circulating in an area. Bluetongue does not affect humans.
To remain vigilant for Bluetongue you should
inspect your stock, particularly focusing on the mucous linings,
(lining of the mouth and nose) and the coronary band (where the
hoof stops and the skin starts), and; if you suspect one of your
animals has Bluetongue, it is vital to report it as early as
possible. Telephone your nearest Animal Health Office (Bury St
Edmonds on 01284 778150) immediately or call the Defra helpline on:
08459 33 55 77 between 9am - 5pm, 5 days a week.
Rabies Protection and Pet
Rabies is a usually fatal disease that attacks
the central nervous system of mammals, including humans, causing
rapid paralysis of limbs and respiratory failure.
Rabies is a form of infectious disease that
affects only warm blooded creatures (including humans). The cause
is a virus that multiplies rapidly in a mammalian blood system.
Access is gained through bites and scratches
from infected animals or through saliva in contact with broken
skin. Once in the bloodstream the virus multiplies forming an
invasive infection - affecting the central nervous system.
The first signs are restlessness, followed by loss of muscular
control such that the infected animal cannot stand, ultimately the
heart and lungs lose their muscular capability, resulting in
The signs of restless nervousness, followed by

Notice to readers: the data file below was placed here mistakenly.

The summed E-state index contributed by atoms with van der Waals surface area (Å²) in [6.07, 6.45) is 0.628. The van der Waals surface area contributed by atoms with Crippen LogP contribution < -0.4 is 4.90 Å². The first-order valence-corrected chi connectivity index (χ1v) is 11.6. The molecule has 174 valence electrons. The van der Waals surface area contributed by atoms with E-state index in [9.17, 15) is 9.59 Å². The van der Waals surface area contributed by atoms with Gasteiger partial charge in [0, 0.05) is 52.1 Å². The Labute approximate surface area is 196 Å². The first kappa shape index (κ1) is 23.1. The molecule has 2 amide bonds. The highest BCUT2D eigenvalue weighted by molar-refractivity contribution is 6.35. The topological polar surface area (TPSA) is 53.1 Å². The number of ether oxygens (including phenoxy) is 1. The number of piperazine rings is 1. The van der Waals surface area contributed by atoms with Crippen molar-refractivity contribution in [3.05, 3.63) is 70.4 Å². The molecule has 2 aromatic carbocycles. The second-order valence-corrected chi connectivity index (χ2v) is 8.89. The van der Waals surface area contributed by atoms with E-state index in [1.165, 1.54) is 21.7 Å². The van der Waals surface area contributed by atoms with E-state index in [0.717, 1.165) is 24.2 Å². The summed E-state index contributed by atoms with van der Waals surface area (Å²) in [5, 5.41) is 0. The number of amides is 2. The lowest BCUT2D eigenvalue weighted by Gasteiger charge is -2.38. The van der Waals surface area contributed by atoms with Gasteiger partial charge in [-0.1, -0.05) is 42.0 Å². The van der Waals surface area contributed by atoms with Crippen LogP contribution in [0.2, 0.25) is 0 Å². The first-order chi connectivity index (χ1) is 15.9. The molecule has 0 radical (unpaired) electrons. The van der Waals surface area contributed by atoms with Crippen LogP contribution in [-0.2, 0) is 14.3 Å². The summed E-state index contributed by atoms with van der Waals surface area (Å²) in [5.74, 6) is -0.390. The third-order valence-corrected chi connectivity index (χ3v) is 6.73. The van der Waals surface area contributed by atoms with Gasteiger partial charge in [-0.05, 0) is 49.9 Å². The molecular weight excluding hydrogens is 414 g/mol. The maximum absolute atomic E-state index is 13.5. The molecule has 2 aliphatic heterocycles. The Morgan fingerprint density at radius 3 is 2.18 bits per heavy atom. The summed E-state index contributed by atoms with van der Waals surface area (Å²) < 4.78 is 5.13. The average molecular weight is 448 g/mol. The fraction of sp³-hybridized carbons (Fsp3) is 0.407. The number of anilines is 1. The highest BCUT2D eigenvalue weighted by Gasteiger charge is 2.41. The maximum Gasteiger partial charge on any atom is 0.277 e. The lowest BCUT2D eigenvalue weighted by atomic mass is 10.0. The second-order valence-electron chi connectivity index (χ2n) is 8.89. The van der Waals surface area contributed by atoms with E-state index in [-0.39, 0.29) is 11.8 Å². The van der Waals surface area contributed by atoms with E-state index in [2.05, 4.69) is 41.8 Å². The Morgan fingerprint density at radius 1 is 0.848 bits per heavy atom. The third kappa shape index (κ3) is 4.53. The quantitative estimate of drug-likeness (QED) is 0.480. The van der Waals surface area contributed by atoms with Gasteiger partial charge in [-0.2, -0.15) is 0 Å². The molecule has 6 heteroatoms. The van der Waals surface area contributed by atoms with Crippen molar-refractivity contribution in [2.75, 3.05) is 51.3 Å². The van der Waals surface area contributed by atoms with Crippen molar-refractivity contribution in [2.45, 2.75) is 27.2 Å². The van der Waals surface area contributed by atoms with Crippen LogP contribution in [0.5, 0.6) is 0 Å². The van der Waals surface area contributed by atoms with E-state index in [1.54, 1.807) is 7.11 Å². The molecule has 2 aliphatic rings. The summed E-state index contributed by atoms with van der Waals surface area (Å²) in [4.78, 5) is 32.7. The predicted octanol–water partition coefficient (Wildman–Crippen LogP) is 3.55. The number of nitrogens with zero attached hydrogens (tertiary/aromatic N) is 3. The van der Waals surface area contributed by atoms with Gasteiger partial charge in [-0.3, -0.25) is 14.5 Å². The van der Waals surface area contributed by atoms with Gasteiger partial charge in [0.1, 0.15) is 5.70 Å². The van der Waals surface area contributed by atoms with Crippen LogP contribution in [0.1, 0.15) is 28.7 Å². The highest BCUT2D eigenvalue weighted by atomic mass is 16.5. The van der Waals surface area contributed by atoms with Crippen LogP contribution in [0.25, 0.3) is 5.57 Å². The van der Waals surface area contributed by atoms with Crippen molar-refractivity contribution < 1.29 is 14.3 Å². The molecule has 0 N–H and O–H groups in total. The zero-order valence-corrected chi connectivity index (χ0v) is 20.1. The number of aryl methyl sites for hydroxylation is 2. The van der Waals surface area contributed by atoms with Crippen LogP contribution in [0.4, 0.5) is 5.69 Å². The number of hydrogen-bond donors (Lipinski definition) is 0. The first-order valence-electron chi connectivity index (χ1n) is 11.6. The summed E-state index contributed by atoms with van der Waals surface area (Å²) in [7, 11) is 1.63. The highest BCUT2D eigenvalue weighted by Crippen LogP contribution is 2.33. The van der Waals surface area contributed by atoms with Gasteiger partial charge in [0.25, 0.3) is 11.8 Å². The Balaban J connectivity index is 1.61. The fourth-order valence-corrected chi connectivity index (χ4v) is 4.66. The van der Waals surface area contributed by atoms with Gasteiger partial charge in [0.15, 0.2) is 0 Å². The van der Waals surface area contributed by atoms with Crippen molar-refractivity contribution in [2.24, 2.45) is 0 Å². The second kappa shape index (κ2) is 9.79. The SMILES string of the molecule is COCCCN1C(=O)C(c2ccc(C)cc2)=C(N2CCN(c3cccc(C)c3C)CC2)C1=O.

aggressive behaviour by normally docile animals tends to be a
short-lasting warning. Animals are often afraid of water
during this onset period. In later stages the animal often
shows foaming at the mouth. Any suspicion of an infected animal
must be reported to the local Veterinary Service, or to Trading
Standards Officers or to the Police.
Any suspected animal must not be approached as
it might bite or claw the person approaching it. There is a
set procedure to be followed once a suspected case of rabies has
been identified. The Department for Environment Food and
Rural Affairs (DEFRA) will take charge of the contingency planning
operation once their officials are advised. The most important part
of this is to isolate a suspected animal and prevent it from
attacking any other person or animal.
Therefore local warnings and exclusion zones
must be strictly observed for the safety of all concerned.
There will be warning signs at all entrance and exits to such
Classical rabies was eradicated from the UK in
1922 and the Pet Travel Scheme and quarantine help protect against
infected animals entering the UK, but because of the existence of
the disease elsewhere there is concern about rabies being
reintroduced by illegally imported mammals. Some European bats
carry rabies related viruses.
Most species of rabies-susceptible animals
entering the UK are required to spend six months in quarantine
unless arriving under and complying with all the conditions of the
EU Regulation 998/2003 on the non-commercial movement of pet
animals or Balai (commercially traded animals - contact Animal
Health Divisional Office, Beeches Road, Chelmsford, Essex, CM1 2RU
(tel: 01245 358383; nightline: 01245 353632; fax: 01245 351162 or
for more information).
Further information on the level of rabies in
other countries around the world is available on the World Health
Information on rabies in Europe can be found
on the Rabies Bulletin Europe website (http://www.who-rabies-bulletin.org/).
If you suspect any signs of any notifiable
disease, you must immediately notify your local Divisional
If you require any further information on any
subjects found within the Animal Health and Welfare section on the
internet please either ring DEFRA Helpline on 08459 335577 or visit
their website ww2.defra.gov.uk.
Environmental Health & Trading
Bedford Borough Council
Tel: 01234 718099